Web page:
Ken McGaffin Interviewed by Eric Enge

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Ken McGaffin

Ken McGaffin is Chief Marketing Officer at Wordtracker. He is an experienced internet marketing consultant and has worked for major pharmaceutical companies, advertising agencies, government bodies and non-profit organizations.

Wordtracker recently announced their new link building tool, Word Tracker Link Builder. This tool is based on the Majestic SEO link database.

Interview Transcript

Eric Enge: Could you tell me a bit about the nature of how you’ve worked with Majestic?

Ken McGaffin: We’ve worked very closely with Majestic for the last two years. They have been providing us with specific keyword information, which really adds value to the metrics we are able to do. Because they also have tremendous backlink information, we have been looking at ways to also utilize that. Link analysis is brilliant because, when used the right way, there are absolutely fantastic things to find out and understand.

People ultimately want to build links so when we were thinking about this tool, our thought was to work very closely with Majestic, take their information via an API, and build a tool around that information. Ideally, the tool would not only analyze inbound links, but would also help people through the process of link building, which is where we see ourselves adding value. It’s not simply taking the API from Majestic and labeling it. Our goal is to offers real value in terms of people researching, and implementing link campaigns.

Eric Enge: It looks like you have some interesting innovations on the surface such as the utility to look for URLs that rank for a given keyword. Does that feature go beyond the Majestic data and actually use search engine APIs?

Ken McGaffin: That is correct, but it is just one innovation. There are other ways to enhance that, which is what we are planning right now. Link analysis can tell people so much about what they really need to understand and what they should be analyzing. A lot of people stop the process once they find their competition, but first and foremost, even though it might be boring, they need to analyze who is linking to them now and learn from that. That’s a step that people rush over.

The people who are linking to a site are doing so for a reason which needs to be understood. Analysis also needs to delve into what the links tell them about their market, what relationships they can build with those people, and then very importantly how those people can help them find more link prospects.

Looking at who is linking to their site is a good benchmark, but all of those sites are in their direct market place. By going further and doing a link analysis of all the sites that are linking to those sites, a bigger picture of the market place or the community around that topic can be created. Also, deducing who the first level of linking sites are linking to is another part of the jigsaw puzzle.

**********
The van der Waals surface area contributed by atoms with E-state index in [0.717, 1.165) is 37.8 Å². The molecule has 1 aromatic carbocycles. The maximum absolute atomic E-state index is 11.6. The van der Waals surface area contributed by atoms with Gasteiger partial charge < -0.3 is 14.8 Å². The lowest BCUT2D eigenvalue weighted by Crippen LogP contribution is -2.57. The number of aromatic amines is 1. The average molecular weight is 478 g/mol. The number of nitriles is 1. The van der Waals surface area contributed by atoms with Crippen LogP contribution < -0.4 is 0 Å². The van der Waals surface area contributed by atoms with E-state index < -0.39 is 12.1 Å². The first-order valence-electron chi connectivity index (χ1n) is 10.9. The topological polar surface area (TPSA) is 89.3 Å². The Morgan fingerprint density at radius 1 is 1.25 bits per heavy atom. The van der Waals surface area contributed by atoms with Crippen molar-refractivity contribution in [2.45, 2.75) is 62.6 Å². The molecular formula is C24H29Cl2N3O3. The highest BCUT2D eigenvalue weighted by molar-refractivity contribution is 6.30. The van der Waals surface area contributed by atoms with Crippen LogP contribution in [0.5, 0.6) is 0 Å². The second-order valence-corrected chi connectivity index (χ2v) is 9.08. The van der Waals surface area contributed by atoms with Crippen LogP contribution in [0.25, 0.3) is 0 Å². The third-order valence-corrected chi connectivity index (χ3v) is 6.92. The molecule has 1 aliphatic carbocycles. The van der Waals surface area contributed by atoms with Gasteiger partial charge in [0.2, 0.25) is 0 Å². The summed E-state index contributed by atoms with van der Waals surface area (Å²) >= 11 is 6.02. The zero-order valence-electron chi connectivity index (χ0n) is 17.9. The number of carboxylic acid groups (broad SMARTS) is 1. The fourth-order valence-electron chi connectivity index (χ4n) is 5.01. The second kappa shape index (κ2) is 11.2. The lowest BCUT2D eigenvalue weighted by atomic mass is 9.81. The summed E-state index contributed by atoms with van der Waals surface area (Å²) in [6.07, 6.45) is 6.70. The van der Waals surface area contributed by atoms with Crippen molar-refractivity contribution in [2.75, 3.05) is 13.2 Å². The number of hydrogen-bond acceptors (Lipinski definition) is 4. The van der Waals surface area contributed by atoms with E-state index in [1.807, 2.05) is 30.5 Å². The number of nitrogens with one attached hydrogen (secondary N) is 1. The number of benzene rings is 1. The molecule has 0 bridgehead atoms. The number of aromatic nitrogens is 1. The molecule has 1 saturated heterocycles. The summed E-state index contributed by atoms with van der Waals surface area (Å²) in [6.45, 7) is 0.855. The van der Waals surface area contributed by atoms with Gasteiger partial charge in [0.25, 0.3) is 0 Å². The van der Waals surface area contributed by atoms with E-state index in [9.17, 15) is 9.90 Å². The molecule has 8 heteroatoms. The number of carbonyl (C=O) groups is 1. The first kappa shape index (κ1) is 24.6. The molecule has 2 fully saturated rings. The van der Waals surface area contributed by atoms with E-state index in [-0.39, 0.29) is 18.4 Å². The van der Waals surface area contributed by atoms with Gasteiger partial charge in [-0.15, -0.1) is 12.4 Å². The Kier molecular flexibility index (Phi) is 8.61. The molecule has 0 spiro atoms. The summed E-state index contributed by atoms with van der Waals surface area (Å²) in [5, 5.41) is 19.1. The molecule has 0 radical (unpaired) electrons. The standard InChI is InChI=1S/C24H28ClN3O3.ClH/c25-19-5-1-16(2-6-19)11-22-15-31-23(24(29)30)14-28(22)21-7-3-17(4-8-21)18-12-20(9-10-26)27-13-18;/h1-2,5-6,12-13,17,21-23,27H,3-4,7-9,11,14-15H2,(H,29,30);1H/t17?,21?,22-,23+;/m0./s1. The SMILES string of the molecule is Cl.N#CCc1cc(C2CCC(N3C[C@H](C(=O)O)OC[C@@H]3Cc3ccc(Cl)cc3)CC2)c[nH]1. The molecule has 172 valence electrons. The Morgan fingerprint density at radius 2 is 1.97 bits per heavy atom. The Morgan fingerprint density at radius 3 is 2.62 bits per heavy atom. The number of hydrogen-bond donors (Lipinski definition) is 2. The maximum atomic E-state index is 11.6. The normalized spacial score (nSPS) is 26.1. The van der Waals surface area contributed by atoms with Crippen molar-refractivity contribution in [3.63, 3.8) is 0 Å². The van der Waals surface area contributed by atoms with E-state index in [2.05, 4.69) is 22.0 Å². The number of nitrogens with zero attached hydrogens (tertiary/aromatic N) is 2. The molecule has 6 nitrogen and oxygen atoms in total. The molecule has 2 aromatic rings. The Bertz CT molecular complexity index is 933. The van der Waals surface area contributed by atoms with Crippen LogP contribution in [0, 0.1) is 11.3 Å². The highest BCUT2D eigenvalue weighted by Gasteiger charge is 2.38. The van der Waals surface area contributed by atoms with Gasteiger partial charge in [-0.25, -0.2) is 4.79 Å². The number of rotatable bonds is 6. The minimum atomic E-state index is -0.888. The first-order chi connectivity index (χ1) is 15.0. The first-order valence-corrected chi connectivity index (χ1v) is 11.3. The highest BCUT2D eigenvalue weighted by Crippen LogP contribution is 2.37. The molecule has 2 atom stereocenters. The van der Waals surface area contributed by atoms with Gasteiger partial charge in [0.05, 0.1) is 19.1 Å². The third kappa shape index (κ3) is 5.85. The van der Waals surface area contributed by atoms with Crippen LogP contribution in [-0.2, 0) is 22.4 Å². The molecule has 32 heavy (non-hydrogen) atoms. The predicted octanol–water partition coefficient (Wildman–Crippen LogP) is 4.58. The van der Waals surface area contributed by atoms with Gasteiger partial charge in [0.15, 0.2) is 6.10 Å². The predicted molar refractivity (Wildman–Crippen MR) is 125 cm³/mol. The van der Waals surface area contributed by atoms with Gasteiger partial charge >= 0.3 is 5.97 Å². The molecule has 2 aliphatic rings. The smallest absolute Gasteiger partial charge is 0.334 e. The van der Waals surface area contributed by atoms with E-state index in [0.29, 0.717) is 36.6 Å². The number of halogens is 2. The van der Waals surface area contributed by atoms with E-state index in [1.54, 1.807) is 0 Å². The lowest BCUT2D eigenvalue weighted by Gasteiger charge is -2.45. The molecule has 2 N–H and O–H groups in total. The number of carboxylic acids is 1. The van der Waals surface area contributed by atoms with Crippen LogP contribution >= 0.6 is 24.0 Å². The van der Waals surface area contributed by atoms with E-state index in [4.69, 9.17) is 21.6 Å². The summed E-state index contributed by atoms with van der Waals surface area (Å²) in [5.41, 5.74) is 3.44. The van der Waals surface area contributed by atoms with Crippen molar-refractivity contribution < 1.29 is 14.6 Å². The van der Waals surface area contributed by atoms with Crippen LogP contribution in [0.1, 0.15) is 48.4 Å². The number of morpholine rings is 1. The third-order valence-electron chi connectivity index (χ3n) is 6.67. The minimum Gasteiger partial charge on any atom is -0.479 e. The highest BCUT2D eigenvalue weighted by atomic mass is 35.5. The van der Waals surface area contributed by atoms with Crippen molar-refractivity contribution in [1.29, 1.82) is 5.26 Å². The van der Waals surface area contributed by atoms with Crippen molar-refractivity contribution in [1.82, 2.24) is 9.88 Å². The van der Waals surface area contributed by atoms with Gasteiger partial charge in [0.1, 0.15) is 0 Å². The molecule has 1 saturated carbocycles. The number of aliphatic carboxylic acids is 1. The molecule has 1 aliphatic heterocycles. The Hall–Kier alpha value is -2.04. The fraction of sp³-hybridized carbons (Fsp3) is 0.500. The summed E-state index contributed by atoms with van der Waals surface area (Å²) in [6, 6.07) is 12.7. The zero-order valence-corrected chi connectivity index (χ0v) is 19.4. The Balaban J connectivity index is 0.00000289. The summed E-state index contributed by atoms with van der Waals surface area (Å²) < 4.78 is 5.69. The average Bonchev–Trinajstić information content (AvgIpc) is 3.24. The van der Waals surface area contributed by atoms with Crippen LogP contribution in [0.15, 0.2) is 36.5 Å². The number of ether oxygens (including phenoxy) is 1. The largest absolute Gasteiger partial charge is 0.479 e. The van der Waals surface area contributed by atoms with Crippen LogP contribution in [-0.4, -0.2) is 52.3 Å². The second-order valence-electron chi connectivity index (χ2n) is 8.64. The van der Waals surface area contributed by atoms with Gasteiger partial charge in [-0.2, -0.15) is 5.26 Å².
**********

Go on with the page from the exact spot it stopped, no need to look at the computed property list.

In the end, our tool goes beyond link analysis, and is a way to find out what competitors are doing. It provides an understanding of the online community in which a business exists which is much more important.

Eric Enge: I agree, I have actually argued in columns in both Search Engine Land and Search Engine Watch that the main reason to do competitive link analysis is to get ideas for campaigns. It is certainly possible to contact some of those people and request links, but by looking deeper it is possible to also learn about the market, and it is that knowledge that really empowers the most interesting possibilities of link building .

Ken McGaffin: Absolutely. In doing this deeper analysis, someone might find that they are under-represented in a particular sector. By doing a comprehensive analysis, they might see that the non-profit community, who could make use of their tools, is under-represented because they have no links, which therefore suggests that a targeted link campaign to the non-profit community could be beneficial.

It’s really an understanding of the market place. When doing link analysis, there are four areas that are most important. First is self-analysis which is incredibly productive and something that people overlook. Second is analyzing competitors focusing not on what they are doing, but rather on why they are doing it, and using that to become better than them.

The third important thing is to analyze who is linking to authoritative blogs and news site. That is tremendous information because blogs and news sites tend to interlink and reference other people’s articles. Analyzing a non-competing news site in the marketplace is a way to find a huge number of linkup opportunities.

The fourth one is really interesting. Great information can be obtained by looking for old news stories in the target marketplace and analyzing who picked them up and what bloggers wrote about them. The example I use when teaching is a supermarket in the UK who did a great PR story on ugly fruit. The real story was that ugly fruit, which doesn’t look as good as supermarkets want it to, is nonetheless absolutely fresh, gorgeous, high-quality fruit. They offered it at a 20% discount and called it ugly fruit. That was great story, but a search on Google for “ugly fruit” returns a bunch of websites writing about organic food, quality food, grainy food, supermarkets or food habits. It’s a really pleasant way to find a new site that perhaps competitors haven’t even thought about. The basis of link building, and searching for potential link prospects is broadening the horizons beyond the competitors. To sum that up, it is thinking about the marketplace, not about the competitor.